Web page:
Key factors working for Salesforce
Earlier in this series, we discussed Salesforce’s (CRM) double-digit revenue growth, geographical performance, and its operating segments’ contribution towards overall revenue. Although Microsoft (MSFT) recently claimed Salesforce’s leadership position in the SaaS (software-as-a-service) space, Salesforce continues to be a leader in the CRM (customer relationship management) space.
Recently, we’ve looked at how Salesforce’s dominance in CRM and SaaS and its decision to back away from the Twitter (TWTR) acquisition fueled Morgan Stanley’s (MS) bullishness on the company’s stock. Let’s have a look at the company’s margins.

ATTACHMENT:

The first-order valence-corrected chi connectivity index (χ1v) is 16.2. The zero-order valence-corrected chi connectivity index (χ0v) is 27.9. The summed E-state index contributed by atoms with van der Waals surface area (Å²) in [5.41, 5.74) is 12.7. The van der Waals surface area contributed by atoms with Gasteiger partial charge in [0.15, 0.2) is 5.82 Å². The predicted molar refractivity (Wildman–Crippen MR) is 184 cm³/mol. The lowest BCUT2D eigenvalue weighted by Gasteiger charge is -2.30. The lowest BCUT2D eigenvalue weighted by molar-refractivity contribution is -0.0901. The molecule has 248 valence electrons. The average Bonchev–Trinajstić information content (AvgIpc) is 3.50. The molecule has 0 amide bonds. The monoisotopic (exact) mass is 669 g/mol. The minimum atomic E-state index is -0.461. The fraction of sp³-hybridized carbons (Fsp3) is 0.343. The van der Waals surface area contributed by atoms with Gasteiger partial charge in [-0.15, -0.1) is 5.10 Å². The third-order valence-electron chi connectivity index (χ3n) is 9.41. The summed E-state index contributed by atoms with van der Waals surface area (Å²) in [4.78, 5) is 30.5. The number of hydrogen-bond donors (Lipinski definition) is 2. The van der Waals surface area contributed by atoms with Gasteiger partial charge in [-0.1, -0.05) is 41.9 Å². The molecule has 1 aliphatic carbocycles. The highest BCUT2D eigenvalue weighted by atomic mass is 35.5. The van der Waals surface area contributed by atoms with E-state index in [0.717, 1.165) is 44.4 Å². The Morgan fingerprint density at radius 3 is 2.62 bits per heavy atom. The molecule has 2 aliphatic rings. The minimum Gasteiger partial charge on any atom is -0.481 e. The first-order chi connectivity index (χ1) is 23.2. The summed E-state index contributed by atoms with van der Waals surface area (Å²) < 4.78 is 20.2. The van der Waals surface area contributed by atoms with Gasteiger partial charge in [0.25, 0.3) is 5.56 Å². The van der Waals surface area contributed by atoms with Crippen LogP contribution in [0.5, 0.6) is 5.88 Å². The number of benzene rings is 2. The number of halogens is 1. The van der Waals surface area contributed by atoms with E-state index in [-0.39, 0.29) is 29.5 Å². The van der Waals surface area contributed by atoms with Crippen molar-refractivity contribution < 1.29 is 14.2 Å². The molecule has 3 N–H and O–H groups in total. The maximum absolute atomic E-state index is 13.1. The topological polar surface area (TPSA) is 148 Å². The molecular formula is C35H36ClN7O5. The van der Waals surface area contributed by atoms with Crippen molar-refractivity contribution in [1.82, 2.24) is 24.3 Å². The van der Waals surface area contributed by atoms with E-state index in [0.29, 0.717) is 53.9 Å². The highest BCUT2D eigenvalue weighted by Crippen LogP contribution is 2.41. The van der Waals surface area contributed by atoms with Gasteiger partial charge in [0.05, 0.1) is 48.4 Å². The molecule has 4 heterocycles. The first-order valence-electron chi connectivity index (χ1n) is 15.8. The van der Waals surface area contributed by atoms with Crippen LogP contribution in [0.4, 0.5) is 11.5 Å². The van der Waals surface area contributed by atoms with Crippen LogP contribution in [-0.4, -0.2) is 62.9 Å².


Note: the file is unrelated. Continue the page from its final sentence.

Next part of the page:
Salesforce failed to expand its operating margin in 3Q17
The graph above shows that the company’s main operating expenses, R&D (research and development) and sales and marketing expenses, have been on a decline. Although R&D rose mildly in 3Q17, sales and marketing expenses fell.
Sales and marketing expenditure as a percentage of revenue fell to 46.5% in fiscal 3Q17, down from 47.8% in fiscal 3Q16. However, despite a slight fall in sales and marketing expenses, the company’s non-GAAP (generally accepted accounting principles) operating margin shrank by 50 basis points to 12.7%.
Salesforce has failed to keep up with the margin expansion trend it’s followed each quarter. Fiscal 2Q17 marked the ninth consecutive quarter of margin expansion for Salesforce. Despite the fall, Salesforce has maintained its hope for a non-GAAP operating margin in the mid-30s in the long term. Later in this series, we’ll discuss why the chances of Salesforce’s margins expanding are slim.